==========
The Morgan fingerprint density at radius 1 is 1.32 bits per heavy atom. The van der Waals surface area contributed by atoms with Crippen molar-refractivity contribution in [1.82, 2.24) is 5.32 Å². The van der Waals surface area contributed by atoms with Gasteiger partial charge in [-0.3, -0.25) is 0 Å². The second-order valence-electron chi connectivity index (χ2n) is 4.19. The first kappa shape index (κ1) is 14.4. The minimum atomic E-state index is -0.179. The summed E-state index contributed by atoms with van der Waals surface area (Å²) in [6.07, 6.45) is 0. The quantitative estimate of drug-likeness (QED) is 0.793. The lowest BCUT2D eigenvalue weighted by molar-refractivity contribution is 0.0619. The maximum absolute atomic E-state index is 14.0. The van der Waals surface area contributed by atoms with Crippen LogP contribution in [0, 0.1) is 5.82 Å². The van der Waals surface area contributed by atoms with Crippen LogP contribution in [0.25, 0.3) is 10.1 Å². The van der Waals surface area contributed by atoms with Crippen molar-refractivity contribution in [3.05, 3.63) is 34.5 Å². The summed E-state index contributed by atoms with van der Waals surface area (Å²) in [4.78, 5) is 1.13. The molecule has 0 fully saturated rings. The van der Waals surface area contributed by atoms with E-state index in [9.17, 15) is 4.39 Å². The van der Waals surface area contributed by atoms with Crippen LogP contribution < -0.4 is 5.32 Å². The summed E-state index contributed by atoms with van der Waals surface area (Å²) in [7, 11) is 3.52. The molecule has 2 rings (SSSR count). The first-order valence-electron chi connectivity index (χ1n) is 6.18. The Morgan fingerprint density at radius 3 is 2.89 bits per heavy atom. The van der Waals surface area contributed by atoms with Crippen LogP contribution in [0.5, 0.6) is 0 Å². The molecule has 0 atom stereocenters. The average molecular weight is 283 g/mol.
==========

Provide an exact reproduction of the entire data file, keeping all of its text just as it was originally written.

The Morgan fingerprint density at radius 1 is 1.32 bits per heavy atom. The van der Waals surface area contributed by atoms with Crippen molar-refractivity contribution in [1.82, 2.24) is 5.32 Å². The van der Waals surface area contributed by atoms with Gasteiger partial charge in [-0.3, -0.25) is 0 Å². The second-order valence-electron chi connectivity index (χ2n) is 4.19. The first kappa shape index (κ1) is 14.4. The minimum atomic E-state index is -0.179. The summed E-state index contributed by atoms with van der Waals surface area (Å²) in [6.07, 6.45) is 0. The quantitative estimate of drug-likeness (QED) is 0.793. The lowest BCUT2D eigenvalue weighted by molar-refractivity contribution is 0.0619. The maximum absolute atomic E-state index is 14.0. The van der Waals surface area contributed by atoms with Crippen LogP contribution in [0, 0.1) is 5.82 Å². The van der Waals surface area contributed by atoms with Crippen LogP contribution in [0.25, 0.3) is 10.1 Å². The van der Waals surface area contributed by atoms with Crippen molar-refractivity contribution in [3.05, 3.63) is 34.5 Å². The summed E-state index contributed by atoms with van der Waals surface area (Å²) in [4.78, 5) is 1.13. The molecule has 0 fully saturated rings. The van der Waals surface area contributed by atoms with E-state index in [9.17, 15) is 4.39 Å². The van der Waals surface area contributed by atoms with Crippen LogP contribution < -0.4 is 5.32 Å². The summed E-state index contributed by atoms with van der Waals surface area (Å²) in [7, 11) is 3.52. The molecule has 2 rings (SSSR count). The first-order valence-electron chi connectivity index (χ1n) is 6.18. The Morgan fingerprint density at radius 3 is 2.89 bits per heavy atom. The van der Waals surface area contributed by atoms with Crippen LogP contribution in [0.5, 0.6) is 0 Å². The molecule has 0 atom stereocenters. The average molecular weight is 283 g/mol.